§ MR. DILLON
Mr. Speaker, I desire to ask the leave of the House to move the adjournment of the House in order to call attention to a definite matter of urgent public importance—namely, the action of certain Members of this House yesterday afternoon in obstructing the will of the House by refusing to leave the "No" lobby, and the refusal of one of the tellers in the "No" lobby to come to the Table of the House with the figures.
§ * MR. SPEAKER
I do not think that that is a definite matter of urgent public importance; it is a mixed question, if I may say so, of order and fair play: but it is not a question of urgency on which the adjournment can be moved.
§ MR. RUTHERFORD (Lancashire, Darwen)
I beg to ask the First Lord of the Treasury a question of which I have given him private notice, namely, whether, having regard to what took place on the division on the Deceased's Wife's Sister Bill yesterday afternoon, the Government will grant facilities for the next stage of the Bill by adjourning the proceedings of the House at a somewhat earlier hour than usual for that purpose.
§ MR. A. J. BALFOUR
The hon. Gentleman refers to what took place at the end of the business yesterday. I was not present in the Chamber, nor did I take part in any of the divisions at the conclusion of business; but I gather from what I heard at the time and what I have heard in the newspapers, that the Speaker adverted with regret to what took place, and that regret, if I may say so, I share. But the hon. Gentleman is going much further when he asks me to find facilities for discussing the Motion that the Bill should be referred to a Grand Committee. I have two observations to make on that. Even if I agreed as to the propriety of that Motion, I think it would be a most serious example that the Government should be expected to find time for discussion, after a Bill has been passed by a large majority, of such a Motion. I do not think that such a demand has ever been made on 545 the Government, and I do not think it ought to be made. We have endeavoured in one of the proposed new rules to meet such a case, and, if the House accepts that, no grievance will arise. Apart from the broad and general principle I have endeavoured to lay down, I must say that, speaking for myself, I do not think that this Bill is one which ought to go to a Grand Committee; and, even if an opportunity had arisen yesterday of discussing the question, I should have felt bound to speak and vote against its going to a Grand Committee. Grand Committees were intended for Bills of great detail and of no great controversial character. This is a Bill of no detail, and it does excite very vehement feeling on both sides in the House and in the country, feelings which I may say I do not happen to share. The fact that I do adopt a more or less impartial attitude as to the merits of the Bill will, perhaps, give a somewhat greater weight to the opinion I now express—namely, that this is not in my judgment the kind of Bill which ought to go to a Grand Committee, and that at all events, before going to a Grand Committee it ought to undergo a thorough and complete discussion at the hands of the House.
§ SIR H. CAMPBELL-BANNERMAN
I do not know whether the right hon. Gentleman, who unfortunately was not witness of what occurred, fully realises what did happen. Is the right hon. Gentleman aware that the House was ready to proceed with the next stage of the Bill, that the large majority in favour of the Bill showed what the feeling of the House was, and that it was prevented from having the opportunity desired by the deliberate action—["No, no"]—yes, of certain Members who not only in that particular division delayed in the lobby, but also in previous divisions did the same thing with the direct purpose of frustrating the intention and wish of the majority of the House?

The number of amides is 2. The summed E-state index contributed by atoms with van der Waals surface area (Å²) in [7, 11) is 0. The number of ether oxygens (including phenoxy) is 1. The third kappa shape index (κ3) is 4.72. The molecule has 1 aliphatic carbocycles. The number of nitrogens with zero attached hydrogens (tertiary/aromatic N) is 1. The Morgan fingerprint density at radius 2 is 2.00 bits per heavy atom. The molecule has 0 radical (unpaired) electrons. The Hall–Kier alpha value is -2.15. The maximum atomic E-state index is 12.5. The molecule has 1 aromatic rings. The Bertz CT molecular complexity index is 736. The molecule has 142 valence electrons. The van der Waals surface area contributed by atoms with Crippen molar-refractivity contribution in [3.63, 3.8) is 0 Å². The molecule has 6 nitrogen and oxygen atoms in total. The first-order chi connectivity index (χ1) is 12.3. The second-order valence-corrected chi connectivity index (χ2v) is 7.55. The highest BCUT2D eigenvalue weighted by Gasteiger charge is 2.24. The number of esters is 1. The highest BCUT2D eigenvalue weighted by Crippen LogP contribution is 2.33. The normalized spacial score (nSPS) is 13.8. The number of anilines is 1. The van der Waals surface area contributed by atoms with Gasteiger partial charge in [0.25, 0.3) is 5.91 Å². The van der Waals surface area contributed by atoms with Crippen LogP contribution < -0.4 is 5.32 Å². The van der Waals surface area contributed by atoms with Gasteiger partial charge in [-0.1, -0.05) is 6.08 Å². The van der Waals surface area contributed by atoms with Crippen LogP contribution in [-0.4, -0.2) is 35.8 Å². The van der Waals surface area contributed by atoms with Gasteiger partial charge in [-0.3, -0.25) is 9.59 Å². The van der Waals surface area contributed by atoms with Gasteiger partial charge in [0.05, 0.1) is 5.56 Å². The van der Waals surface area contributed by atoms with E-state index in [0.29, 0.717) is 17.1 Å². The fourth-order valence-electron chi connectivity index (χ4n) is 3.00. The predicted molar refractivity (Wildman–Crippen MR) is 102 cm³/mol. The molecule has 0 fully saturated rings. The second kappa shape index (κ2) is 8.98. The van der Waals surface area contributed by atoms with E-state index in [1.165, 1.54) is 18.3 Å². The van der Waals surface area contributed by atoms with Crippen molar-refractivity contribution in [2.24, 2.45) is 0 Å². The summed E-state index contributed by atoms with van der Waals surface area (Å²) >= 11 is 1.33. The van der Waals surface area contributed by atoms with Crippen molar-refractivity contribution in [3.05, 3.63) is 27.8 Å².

§ EARL PERCY (Kensington, S.)
May I ask the right hon. Gentleman whether he is aware that the actual time occupied in the divisions of which complaint is made, was scarcely, if at all, in excess of the average time occupied in divisions last year?
§ SIR JOSEPH LEESE (Lancashire, Accrington)
Is the right hon. Gentleman aware that 249 votes were counted in the "Aye" lobby, while it took five or six minutes longer to count 124?
§ MR. WINSTON CHURCHILL (Oldham)
Is it not the case that what happened was owing, not to undue delay on the part of the minority, but to undue haste on the part of the majority?
§ * MR. SPEAKER
Order, order! I have pointed out that this is not a question which can be debated on a Motion for the adjournment of the House, nor can it be debated without any Motion at all.
§ MR. SWIFT MACNEILL
asked how a a specific act of misconduct on the part of a teller could be brought before the House.
§ * MR. SPEAKER
I am happy to think that there has been no occasion to raise such a question. The tellers usually come in at once and report the numbers. I have no reason to suppose that the tellers failed to come in promptly with their numbers in this case. The only complaint was that the Members had not passed through the lobby.
§ SIR BRAMPTON GURDON (Norfolk, N.)
Are there any means under the rules of the House by which I can bring before the House the circumstances that I saw myself, as one of the only two tellers who can give an account of what took place? It appeared to me to be a gross abuse.
§ * MR. SPEAKER
There is no question of order. A question of order can only be taken notice of at the moment. The question can be dealt with by Motion, but notice of Motion must be given. I must not be taken as recommending that course.